‘Clients tend to identify particular needs themselves, rather than go down the route of letting people come to them with ideas,’ said Design Business Association programme director Hannah Paterson last week, ahead of the Inclusive Design Challenge. How willing are clients, in general, to commission projects identified by design consultancies?
The relationship between designer and client is just that – a relationship. It’s bollocks to think of designers as waiting to be fed briefs. Our clients expect us to proffer ideas, to move their business forward. We must be a team and ideas are a mutual responsibility.
Jonathan Sands, Chairman, Elmwood (pictured)
If a client trusts their designer, they’ll go to them with the real brief and ask what could be done to achieve it. Then there is a lot of scope for new ideas – if the designer takes a wide view and pre-set budgets can be worked around.
Tim Fendley, Creative director, Applied Information Graphics
Not very willing at all, but that’s because design groups always expect to be fed their next project from a client. We should act as true business partners. Why not invite a client in for a creative session to explore and identify needs together? That way they feel valued and we have a hand in generating our own projects.
Caroline Hagen, Managing director, Reach
At Universal, although we respond to clients’ briefs, we often play a crucial part in identifying the the key components of projects, and manipulating the brief and the architecture into a form often extremely abstract from our client’s original vision. We like to think that, while we are able to satisfy our client’s commercial aspirations, we are also able to develop a new understanding and representation of the brands that we work with.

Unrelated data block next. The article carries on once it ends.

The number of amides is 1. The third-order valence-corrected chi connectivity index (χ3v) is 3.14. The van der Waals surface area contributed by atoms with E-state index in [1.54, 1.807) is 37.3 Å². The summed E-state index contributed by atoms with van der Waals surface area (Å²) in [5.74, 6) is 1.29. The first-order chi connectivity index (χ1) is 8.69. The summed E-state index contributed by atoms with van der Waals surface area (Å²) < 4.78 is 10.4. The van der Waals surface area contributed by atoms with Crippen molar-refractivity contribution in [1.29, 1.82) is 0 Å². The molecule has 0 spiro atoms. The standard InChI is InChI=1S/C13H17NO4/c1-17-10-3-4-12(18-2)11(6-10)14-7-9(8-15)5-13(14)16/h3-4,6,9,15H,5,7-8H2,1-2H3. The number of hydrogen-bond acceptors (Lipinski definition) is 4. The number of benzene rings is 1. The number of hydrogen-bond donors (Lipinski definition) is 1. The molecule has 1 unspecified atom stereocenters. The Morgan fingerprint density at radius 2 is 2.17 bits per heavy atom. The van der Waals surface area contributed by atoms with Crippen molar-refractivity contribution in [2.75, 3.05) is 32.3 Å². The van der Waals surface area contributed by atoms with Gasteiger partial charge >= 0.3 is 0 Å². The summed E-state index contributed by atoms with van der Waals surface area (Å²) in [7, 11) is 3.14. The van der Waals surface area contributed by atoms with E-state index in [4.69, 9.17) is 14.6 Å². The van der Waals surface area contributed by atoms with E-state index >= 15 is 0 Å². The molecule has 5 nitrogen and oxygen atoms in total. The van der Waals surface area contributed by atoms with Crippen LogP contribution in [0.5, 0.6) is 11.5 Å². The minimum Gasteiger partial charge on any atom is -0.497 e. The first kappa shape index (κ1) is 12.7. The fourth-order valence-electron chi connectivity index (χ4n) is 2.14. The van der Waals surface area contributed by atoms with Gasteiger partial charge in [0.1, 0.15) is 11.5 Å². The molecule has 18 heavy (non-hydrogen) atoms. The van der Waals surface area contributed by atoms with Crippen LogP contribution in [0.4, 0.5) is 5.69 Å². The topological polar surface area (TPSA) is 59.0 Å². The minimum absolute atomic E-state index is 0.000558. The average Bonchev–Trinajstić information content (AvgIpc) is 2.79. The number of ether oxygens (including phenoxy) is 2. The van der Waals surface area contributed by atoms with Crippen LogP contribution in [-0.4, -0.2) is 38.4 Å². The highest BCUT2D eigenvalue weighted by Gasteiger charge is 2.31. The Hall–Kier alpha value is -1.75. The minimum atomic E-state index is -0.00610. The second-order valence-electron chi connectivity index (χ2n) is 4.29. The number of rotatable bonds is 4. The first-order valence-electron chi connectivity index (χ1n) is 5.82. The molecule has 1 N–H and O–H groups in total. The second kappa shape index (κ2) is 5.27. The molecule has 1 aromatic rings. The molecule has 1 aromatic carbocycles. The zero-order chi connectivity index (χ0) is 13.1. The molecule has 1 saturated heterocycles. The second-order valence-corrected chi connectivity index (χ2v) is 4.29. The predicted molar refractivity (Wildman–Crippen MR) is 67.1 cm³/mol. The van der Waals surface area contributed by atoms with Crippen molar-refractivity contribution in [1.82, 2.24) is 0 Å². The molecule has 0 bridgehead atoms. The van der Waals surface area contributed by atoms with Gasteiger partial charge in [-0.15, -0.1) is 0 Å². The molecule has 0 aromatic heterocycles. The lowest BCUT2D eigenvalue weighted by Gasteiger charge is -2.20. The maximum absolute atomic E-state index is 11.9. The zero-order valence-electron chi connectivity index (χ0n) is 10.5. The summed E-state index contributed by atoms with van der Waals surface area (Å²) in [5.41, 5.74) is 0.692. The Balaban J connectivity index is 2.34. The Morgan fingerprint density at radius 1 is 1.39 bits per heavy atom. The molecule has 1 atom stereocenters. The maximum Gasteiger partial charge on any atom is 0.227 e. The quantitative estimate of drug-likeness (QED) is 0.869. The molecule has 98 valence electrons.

Jonathan Clarke, Director, Universal Design Studio
In the past, the roles of client and designer were clearly defined. When the client had a problem, they went to the designer for a solution. But, as clients become more design savvy, they are beginning to understand that trusted design consultants can be a powerful ally in identifying problems early, clarifying potential opportunities, and key to getting innovative solutions to market, ahead of the competition. The willingness is there, however it’s up to the designers to communicate, clearly, the value of their offer.
Mark Delaney, Director, Plan (pictured)